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Riding in extremely heavy rain, wet from head to toe, for hours on end, I got hypothermic and wasn't mentally as sharp as I needed to be. Blew right through a four way stop without slowing down. Fortunately, the cage that had the right-of-way, yielded to me. I had rain gear on, but two minutes after the deluge hit, the only place on my body that wasn't soaking wet was the very top of my head. Only time I had rain run down the inside of my FF helmet visor.
 

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Discussion Starter · #13 ·
Hope your son feels better.
Thanks CMX. Now he tells me he is not sure how high he was when the parachute failed. He estimates it to be no higher than 50feet and no lower than 20 feet. Whatever the height might have been, he must have hit the ground faster than he would have had he fallen from a roof of equal height since he did not fall from rest--he was already travelling with some downward velocity.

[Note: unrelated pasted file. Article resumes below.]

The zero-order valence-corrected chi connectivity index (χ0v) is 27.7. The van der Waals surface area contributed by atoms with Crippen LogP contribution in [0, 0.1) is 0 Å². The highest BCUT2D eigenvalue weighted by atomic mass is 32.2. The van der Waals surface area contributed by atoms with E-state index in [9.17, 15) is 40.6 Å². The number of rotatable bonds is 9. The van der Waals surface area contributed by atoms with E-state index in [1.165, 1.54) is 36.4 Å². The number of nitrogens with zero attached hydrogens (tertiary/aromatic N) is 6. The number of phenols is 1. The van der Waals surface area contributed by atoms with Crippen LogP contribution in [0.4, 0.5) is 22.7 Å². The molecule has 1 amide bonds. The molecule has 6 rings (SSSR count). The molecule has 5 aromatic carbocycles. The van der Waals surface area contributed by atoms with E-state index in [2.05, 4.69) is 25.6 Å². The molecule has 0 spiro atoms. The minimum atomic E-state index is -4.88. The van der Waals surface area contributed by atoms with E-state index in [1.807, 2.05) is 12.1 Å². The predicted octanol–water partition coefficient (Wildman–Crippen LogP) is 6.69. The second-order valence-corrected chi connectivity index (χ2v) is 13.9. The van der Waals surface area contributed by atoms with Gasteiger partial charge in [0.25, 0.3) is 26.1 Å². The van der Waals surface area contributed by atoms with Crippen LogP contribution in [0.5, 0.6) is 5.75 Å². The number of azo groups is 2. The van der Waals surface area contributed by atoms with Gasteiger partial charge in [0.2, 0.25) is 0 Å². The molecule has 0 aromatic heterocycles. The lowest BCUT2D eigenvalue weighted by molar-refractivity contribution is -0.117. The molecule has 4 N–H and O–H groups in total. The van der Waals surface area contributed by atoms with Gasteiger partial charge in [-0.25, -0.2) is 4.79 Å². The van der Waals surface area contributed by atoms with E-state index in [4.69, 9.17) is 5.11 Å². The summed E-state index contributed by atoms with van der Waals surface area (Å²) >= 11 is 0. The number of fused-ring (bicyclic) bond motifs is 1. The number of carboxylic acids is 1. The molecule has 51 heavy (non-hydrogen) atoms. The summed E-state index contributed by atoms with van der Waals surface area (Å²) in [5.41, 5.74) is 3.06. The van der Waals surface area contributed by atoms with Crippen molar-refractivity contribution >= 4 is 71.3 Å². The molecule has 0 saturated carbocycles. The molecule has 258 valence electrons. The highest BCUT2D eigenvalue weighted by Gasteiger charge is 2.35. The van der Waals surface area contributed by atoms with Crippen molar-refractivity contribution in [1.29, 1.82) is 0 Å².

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I used to do Tower work.
We used to have a saying, "The difference between falling 50 ft and 300 ft......
Longer prayer"!
 
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to be honest i found getting married was more dangerous,( only joking) on a serious note your son was extremely lucky.
at the nursing home i work at we have a resident who fell from 5 ft of some step ladders and now requires 24 hour nursing care to live,
 

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Discussion Starter · #16 ·
to be honest i found getting married was more dangerous,( only joking) on a serious note your son was extremely lucky.